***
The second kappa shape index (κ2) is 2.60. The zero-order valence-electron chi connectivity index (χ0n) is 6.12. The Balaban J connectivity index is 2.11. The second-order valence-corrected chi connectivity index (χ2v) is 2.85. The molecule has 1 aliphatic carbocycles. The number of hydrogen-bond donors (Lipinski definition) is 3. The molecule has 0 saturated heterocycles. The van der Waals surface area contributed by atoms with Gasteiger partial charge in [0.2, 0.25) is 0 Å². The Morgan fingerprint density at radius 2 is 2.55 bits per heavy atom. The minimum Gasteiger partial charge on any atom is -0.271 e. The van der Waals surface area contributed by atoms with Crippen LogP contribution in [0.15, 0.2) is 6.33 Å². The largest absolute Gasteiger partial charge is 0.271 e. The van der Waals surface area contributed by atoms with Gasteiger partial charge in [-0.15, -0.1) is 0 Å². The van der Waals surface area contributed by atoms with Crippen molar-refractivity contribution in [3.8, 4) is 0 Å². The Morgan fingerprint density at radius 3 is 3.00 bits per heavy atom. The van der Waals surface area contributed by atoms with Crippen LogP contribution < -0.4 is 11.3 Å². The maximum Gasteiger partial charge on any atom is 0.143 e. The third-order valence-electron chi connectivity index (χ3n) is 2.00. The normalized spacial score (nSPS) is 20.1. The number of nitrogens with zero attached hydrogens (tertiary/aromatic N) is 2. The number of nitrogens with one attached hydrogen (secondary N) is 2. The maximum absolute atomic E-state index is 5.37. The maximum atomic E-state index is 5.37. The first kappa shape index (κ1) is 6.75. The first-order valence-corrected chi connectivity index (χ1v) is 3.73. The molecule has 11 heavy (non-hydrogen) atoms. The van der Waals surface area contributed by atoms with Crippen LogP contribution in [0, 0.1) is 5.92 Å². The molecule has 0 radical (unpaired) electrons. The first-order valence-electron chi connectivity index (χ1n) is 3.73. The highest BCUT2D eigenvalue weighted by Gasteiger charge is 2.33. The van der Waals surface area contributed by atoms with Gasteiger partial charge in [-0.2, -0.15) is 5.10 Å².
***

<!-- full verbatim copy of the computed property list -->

The second kappa shape index (κ2) is 2.60. The zero-order valence-electron chi connectivity index (χ0n) is 6.12. The Balaban J connectivity index is 2.11. The second-order valence-corrected chi connectivity index (χ2v) is 2.85. The molecule has 1 aliphatic carbocycles. The number of hydrogen-bond donors (Lipinski definition) is 3. The molecule has 0 saturated heterocycles. The van der Waals surface area contributed by atoms with Gasteiger partial charge in [0.2, 0.25) is 0 Å². The Morgan fingerprint density at radius 2 is 2.55 bits per heavy atom. The minimum Gasteiger partial charge on any atom is -0.271 e. The van der Waals surface area contributed by atoms with Crippen LogP contribution in [0.15, 0.2) is 6.33 Å². The largest absolute Gasteiger partial charge is 0.271 e. The van der Waals surface area contributed by atoms with Gasteiger partial charge in [-0.15, -0.1) is 0 Å². The van der Waals surface area contributed by atoms with Crippen molar-refractivity contribution in [3.8, 4) is 0 Å². The Morgan fingerprint density at radius 3 is 3.00 bits per heavy atom. The van der Waals surface area contributed by atoms with Crippen LogP contribution < -0.4 is 11.3 Å². The maximum Gasteiger partial charge on any atom is 0.143 e. The third-order valence-electron chi connectivity index (χ3n) is 2.00. The normalized spacial score (nSPS) is 20.1. The number of nitrogens with zero attached hydrogens (tertiary/aromatic N) is 2. The number of nitrogens with one attached hydrogen (secondary N) is 2. The maximum absolute atomic E-state index is 5.37. The maximum atomic E-state index is 5.37. The first kappa shape index (κ1) is 6.75. The first-order valence-corrected chi connectivity index (χ1v) is 3.73. The molecule has 11 heavy (non-hydrogen) atoms. The van der Waals surface area contributed by atoms with Crippen LogP contribution in [0, 0.1) is 5.92 Å². The molecule has 0 radical (unpaired) electrons. The first-order valence-electron chi connectivity index (χ1n) is 3.73. The highest BCUT2D eigenvalue weighted by Gasteiger charge is 2.33. The van der Waals surface area contributed by atoms with Gasteiger partial charge in [-0.2, -0.15) is 5.10 Å².